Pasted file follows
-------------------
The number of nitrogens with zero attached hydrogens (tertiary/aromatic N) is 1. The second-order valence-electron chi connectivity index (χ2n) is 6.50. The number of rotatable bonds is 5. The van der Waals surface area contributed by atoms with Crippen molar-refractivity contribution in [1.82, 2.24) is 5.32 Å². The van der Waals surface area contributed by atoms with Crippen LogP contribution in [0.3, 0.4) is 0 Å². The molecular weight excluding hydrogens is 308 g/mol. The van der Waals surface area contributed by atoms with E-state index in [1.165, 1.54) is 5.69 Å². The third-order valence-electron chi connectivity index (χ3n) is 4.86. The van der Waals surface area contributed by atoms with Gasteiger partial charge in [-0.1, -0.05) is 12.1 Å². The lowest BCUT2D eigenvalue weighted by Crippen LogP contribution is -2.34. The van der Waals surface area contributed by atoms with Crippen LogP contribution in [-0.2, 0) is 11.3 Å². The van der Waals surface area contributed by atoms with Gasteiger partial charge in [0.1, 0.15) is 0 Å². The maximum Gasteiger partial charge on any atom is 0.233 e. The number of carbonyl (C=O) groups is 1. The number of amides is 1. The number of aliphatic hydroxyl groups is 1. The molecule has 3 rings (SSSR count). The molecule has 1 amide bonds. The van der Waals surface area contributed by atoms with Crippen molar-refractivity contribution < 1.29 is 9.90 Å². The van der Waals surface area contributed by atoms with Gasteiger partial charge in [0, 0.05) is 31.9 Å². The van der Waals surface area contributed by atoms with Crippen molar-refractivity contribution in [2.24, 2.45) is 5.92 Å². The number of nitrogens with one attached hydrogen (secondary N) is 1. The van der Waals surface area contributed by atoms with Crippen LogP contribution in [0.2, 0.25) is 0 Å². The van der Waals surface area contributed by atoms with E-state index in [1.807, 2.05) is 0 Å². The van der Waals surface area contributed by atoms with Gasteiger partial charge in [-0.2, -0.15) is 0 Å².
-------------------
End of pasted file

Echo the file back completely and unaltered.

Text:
The number of nitrogens with zero attached hydrogens (tertiary/aromatic N) is 1. The second-order valence-electron chi connectivity index (χ2n) is 6.50. The number of rotatable bonds is 5. The van der Waals surface area contributed by atoms with Crippen molar-refractivity contribution in [1.82, 2.24) is 5.32 Å². The van der Waals surface area contributed by atoms with Crippen LogP contribution in [0.3, 0.4) is 0 Å². The molecular weight excluding hydrogens is 308 g/mol. The van der Waals surface area contributed by atoms with E-state index in [1.165, 1.54) is 5.69 Å². The third-order valence-electron chi connectivity index (χ3n) is 4.86. The van der Waals surface area contributed by atoms with Gasteiger partial charge in [-0.1, -0.05) is 12.1 Å². The lowest BCUT2D eigenvalue weighted by Crippen LogP contribution is -2.34. The van der Waals surface area contributed by atoms with Crippen LogP contribution in [-0.2, 0) is 11.3 Å². The van der Waals surface area contributed by atoms with Gasteiger partial charge in [0.1, 0.15) is 0 Å². The maximum Gasteiger partial charge on any atom is 0.233 e. The number of carbonyl (C=O) groups is 1. The number of amides is 1. The number of aliphatic hydroxyl groups is 1. The molecule has 3 rings (SSSR count). The molecule has 1 amide bonds. The van der Waals surface area contributed by atoms with Crippen molar-refractivity contribution < 1.29 is 9.90 Å². The van der Waals surface area contributed by atoms with Gasteiger partial charge in [0, 0.05) is 31.9 Å². The van der Waals surface area contributed by atoms with Crippen molar-refractivity contribution in [2.24, 2.45) is 5.92 Å². The number of nitrogens with one attached hydrogen (secondary N) is 1. The van der Waals surface area contributed by atoms with Crippen LogP contribution in [0.2, 0.25) is 0 Å². The van der Waals surface area contributed by atoms with E-state index in [1.807, 2.05) is 0 Å². The van der Waals surface area contributed by atoms with Gasteiger partial charge in [-0.2, -0.15) is 0 Å².